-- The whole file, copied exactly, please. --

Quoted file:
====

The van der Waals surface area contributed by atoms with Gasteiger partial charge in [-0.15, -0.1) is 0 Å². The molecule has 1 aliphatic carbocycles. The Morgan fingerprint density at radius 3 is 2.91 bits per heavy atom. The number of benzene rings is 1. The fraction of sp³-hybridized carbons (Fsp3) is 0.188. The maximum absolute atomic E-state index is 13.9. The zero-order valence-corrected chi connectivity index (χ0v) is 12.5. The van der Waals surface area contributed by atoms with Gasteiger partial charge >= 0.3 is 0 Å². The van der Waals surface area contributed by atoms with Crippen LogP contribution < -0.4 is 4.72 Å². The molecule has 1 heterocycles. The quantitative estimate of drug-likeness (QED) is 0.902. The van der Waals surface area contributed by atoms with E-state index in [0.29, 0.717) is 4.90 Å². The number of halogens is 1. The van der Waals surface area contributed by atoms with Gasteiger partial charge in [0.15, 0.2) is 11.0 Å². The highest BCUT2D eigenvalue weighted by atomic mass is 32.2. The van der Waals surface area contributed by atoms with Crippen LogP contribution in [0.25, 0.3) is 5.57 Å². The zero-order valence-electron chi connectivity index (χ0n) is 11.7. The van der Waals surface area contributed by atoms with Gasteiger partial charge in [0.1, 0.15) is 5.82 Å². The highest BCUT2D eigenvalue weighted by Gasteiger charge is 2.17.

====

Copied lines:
The van der Waals surface area contributed by atoms with Gasteiger partial charge in [-0.15, -0.1) is 0 Å². The molecule has 1 aliphatic carbocycles. The Morgan fingerprint density at radius 3 is 2.91 bits per heavy atom. The number of benzene rings is 1. The fraction of sp³-hybridized carbons (Fsp3) is 0.188. The maximum absolute atomic E-state index is 13.9. The zero-order valence-corrected chi connectivity index (χ0v) is 12.5. The van der Waals surface area contributed by atoms with Gasteiger partial charge >= 0.3 is 0 Å². The van der Waals surface area contributed by atoms with Crippen LogP contribution < -0.4 is 4.72 Å². The molecule has 1 heterocycles. The quantitative estimate of drug-likeness (QED) is 0.902. The van der Waals surface area contributed by atoms with E-state index in [0.29, 0.717) is 4.90 Å². The number of halogens is 1. The van der Waals surface area contributed by atoms with Gasteiger partial charge in [0.15, 0.2) is 11.0 Å². The highest BCUT2D eigenvalue weighted by atomic mass is 32.2. The van der Waals surface area contributed by atoms with Crippen LogP contribution in [0.25, 0.3) is 5.57 Å². The zero-order valence-electron chi connectivity index (χ0n) is 11.7. The van der Waals surface area contributed by atoms with Gasteiger partial charge in [0.1, 0.15) is 5.82 Å². The highest BCUT2D eigenvalue weighted by Gasteiger charge is 2.17.